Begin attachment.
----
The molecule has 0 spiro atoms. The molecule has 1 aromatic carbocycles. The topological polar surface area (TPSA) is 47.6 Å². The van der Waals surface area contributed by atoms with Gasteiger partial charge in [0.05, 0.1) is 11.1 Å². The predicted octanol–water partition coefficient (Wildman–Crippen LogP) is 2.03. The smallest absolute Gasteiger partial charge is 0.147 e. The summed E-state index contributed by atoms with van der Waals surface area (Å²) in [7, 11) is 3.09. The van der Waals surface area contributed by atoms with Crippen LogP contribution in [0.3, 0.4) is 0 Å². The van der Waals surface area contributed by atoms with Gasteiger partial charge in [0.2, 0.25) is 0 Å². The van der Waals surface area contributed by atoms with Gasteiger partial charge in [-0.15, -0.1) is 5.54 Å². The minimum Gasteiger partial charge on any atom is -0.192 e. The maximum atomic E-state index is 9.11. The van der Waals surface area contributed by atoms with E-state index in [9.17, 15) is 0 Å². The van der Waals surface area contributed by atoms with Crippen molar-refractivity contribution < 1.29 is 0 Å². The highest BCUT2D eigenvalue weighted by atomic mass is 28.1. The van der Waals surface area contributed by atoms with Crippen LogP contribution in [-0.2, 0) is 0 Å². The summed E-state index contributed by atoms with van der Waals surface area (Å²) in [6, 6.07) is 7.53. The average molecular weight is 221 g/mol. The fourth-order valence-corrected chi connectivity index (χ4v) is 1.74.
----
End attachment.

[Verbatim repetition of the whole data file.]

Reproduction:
The molecule has 0 spiro atoms. The molecule has 1 aromatic carbocycles. The topological polar surface area (TPSA) is 47.6 Å². The van der Waals surface area contributed by atoms with Gasteiger partial charge in [0.05, 0.1) is 11.1 Å². The predicted octanol–water partition coefficient (Wildman–Crippen LogP) is 2.03. The smallest absolute Gasteiger partial charge is 0.147 e. The summed E-state index contributed by atoms with van der Waals surface area (Å²) in [7, 11) is 3.09. The van der Waals surface area contributed by atoms with Crippen LogP contribution in [0.3, 0.4) is 0 Å². The van der Waals surface area contributed by atoms with Gasteiger partial charge in [0.2, 0.25) is 0 Å². The van der Waals surface area contributed by atoms with Gasteiger partial charge in [-0.15, -0.1) is 5.54 Å². The minimum Gasteiger partial charge on any atom is -0.192 e. The maximum atomic E-state index is 9.11. The van der Waals surface area contributed by atoms with E-state index in [9.17, 15) is 0 Å². The van der Waals surface area contributed by atoms with Crippen molar-refractivity contribution < 1.29 is 0 Å². The highest BCUT2D eigenvalue weighted by atomic mass is 28.1. The van der Waals surface area contributed by atoms with Crippen LogP contribution in [-0.2, 0) is 0 Å². The summed E-state index contributed by atoms with van der Waals surface area (Å²) in [6, 6.07) is 7.53. The average molecular weight is 221 g/mol. The fourth-order valence-corrected chi connectivity index (χ4v) is 1.74.